A Times Daily article from September 26, entitled, “New Solar Farm Completed,” provides some pertinent information concerning the potential production of electricity from solar energy. The Colbert plant provides 227 megawatts of electrical capacity from a 1,800 acre farm at a construction cost of 224 million dollars.
This information allows us to make rough estimates of the land area and cost of other systems. For example, the TVA Colbert fossil plant stands on 1,345 acres and at its peak produced 1,204 megawatts of electrical potential. In order to match this output, a solar farm similar to the Colbert farm would require 9,547 acres at a cost of 1.2 billion dollars.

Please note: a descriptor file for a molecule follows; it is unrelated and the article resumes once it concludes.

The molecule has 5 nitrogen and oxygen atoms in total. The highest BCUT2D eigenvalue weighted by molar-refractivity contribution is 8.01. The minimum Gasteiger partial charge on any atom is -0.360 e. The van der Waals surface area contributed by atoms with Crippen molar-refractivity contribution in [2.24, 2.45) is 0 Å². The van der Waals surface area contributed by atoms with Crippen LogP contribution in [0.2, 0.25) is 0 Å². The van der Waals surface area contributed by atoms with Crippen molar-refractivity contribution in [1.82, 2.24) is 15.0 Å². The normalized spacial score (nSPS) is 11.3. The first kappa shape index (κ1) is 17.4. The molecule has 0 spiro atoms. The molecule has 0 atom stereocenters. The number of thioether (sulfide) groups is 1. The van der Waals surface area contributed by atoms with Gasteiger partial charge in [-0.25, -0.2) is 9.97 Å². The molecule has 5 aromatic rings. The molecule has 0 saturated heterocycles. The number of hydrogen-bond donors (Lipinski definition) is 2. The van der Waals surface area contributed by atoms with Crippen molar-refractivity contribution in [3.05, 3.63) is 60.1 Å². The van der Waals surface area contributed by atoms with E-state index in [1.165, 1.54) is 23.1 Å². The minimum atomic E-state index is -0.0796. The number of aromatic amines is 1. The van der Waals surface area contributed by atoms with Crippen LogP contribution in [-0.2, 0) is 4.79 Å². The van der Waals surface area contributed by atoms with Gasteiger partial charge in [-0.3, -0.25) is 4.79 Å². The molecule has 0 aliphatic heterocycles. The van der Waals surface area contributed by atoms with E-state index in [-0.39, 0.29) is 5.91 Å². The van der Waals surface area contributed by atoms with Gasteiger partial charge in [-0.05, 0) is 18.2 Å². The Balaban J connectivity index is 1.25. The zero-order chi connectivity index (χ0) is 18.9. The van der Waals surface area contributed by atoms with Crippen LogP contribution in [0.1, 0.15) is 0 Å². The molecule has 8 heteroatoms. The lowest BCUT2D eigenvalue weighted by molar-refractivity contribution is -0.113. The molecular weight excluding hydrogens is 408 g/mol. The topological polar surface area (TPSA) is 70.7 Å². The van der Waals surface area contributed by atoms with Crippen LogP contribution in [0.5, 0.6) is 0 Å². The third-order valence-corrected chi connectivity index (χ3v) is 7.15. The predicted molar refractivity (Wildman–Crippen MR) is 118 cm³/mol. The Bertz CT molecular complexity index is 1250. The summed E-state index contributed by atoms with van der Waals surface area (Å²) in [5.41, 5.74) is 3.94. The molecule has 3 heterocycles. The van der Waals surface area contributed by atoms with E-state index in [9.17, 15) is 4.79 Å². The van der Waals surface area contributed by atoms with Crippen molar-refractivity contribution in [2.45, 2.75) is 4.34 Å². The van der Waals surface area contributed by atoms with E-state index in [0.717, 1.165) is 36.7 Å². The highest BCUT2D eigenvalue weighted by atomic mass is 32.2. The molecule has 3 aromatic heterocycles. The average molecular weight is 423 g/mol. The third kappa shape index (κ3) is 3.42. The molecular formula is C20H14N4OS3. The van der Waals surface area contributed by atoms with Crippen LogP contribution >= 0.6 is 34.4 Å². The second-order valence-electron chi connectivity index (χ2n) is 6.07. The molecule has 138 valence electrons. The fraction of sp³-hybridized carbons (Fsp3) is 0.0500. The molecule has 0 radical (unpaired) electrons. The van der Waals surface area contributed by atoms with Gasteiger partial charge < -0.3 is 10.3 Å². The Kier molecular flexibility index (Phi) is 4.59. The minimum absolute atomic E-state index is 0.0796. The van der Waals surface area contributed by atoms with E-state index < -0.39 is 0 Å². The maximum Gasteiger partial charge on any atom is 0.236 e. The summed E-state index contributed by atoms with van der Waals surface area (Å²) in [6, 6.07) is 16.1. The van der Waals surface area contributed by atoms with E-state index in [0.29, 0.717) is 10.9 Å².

The current United States electrical capacity is about 1,120,000 megawatts. A Colbert-like solar energy system would require 13,900 square miles of land surface at a cost of 1.1 trillion dollars.
The above estimates apply only to the construction of the basic solar plant. The big problem with solar energy is that it is not constant. The sun does not shine at night and its energy varies considerably with seasonal changes (longer and shorter days, clouds, etc.). Hence, backup systems are required to maintain suitable wattage.
The Colbert solar farm only exists because it is highly subsidized by the Government (TVA) who buys its power, supplies its network, and insures a suitable wattage output.